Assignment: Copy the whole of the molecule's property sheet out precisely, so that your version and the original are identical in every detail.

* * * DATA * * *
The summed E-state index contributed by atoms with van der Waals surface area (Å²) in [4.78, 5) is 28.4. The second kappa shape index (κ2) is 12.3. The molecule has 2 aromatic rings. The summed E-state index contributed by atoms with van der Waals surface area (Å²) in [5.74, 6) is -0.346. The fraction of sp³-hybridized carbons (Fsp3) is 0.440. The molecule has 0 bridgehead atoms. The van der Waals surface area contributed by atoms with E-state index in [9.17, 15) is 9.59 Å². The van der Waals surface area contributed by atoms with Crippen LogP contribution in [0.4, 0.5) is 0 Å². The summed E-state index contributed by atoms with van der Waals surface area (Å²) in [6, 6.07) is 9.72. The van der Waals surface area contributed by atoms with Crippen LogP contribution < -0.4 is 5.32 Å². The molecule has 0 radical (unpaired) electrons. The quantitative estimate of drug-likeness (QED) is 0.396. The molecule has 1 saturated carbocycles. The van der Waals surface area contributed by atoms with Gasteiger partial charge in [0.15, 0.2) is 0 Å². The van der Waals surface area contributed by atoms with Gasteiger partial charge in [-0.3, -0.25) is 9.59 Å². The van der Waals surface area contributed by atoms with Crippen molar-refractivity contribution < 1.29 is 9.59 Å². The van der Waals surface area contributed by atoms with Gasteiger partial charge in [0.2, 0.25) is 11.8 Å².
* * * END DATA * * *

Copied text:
The summed E-state index contributed by atoms with van der Waals surface area (Å²) in [4.78, 5) is 28.4. The second kappa shape index (κ2) is 12.3. The molecule has 2 aromatic rings. The summed E-state index contributed by atoms with van der Waals surface area (Å²) in [5.74, 6) is -0.346. The fraction of sp³-hybridized carbons (Fsp3) is 0.440. The molecule has 0 bridgehead atoms. The van der Waals surface area contributed by atoms with E-state index in [9.17, 15) is 9.59 Å². The van der Waals surface area contributed by atoms with Crippen LogP contribution in [0.4, 0.5) is 0 Å². The summed E-state index contributed by atoms with van der Waals surface area (Å²) in [6, 6.07) is 9.72. The van der Waals surface area contributed by atoms with Crippen LogP contribution < -0.4 is 5.32 Å². The molecule has 0 radical (unpaired) electrons. The quantitative estimate of drug-likeness (QED) is 0.396. The molecule has 1 saturated carbocycles. The van der Waals surface area contributed by atoms with Gasteiger partial charge in [0.15, 0.2) is 0 Å². The van der Waals surface area contributed by atoms with Gasteiger partial charge in [-0.3, -0.25) is 9.59 Å². The van der Waals surface area contributed by atoms with Crippen molar-refractivity contribution < 1.29 is 9.59 Å². The van der Waals surface area contributed by atoms with Gasteiger partial charge in [0.2, 0.25) is 11.8 Å².